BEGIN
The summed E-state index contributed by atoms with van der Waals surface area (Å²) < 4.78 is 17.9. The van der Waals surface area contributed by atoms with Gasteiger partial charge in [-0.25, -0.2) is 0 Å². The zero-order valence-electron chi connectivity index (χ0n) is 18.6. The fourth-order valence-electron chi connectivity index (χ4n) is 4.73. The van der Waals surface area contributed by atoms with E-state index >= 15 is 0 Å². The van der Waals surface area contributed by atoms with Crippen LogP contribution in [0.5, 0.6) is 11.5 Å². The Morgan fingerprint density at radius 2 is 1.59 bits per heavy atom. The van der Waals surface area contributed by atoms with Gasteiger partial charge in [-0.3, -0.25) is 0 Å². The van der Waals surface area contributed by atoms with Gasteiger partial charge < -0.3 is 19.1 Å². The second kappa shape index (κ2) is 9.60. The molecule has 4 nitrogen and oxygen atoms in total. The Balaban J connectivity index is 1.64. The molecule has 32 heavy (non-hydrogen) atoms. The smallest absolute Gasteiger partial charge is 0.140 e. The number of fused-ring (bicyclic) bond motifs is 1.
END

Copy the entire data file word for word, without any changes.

The summed E-state index contributed by atoms with van der Waals surface area (Å²) < 4.78 is 17.9. The van der Waals surface area contributed by atoms with Gasteiger partial charge in [-0.25, -0.2) is 0 Å². The zero-order valence-electron chi connectivity index (χ0n) is 18.6. The fourth-order valence-electron chi connectivity index (χ4n) is 4.73. The van der Waals surface area contributed by atoms with E-state index >= 15 is 0 Å². The van der Waals surface area contributed by atoms with Crippen LogP contribution in [0.5, 0.6) is 11.5 Å². The Morgan fingerprint density at radius 2 is 1.59 bits per heavy atom. The van der Waals surface area contributed by atoms with Gasteiger partial charge in [-0.3, -0.25) is 0 Å². The van der Waals surface area contributed by atoms with Gasteiger partial charge < -0.3 is 19.1 Å². The second kappa shape index (κ2) is 9.60. The molecule has 4 nitrogen and oxygen atoms in total. The Balaban J connectivity index is 1.64. The molecule has 32 heavy (non-hydrogen) atoms. The smallest absolute Gasteiger partial charge is 0.140 e. The number of fused-ring (bicyclic) bond motifs is 1.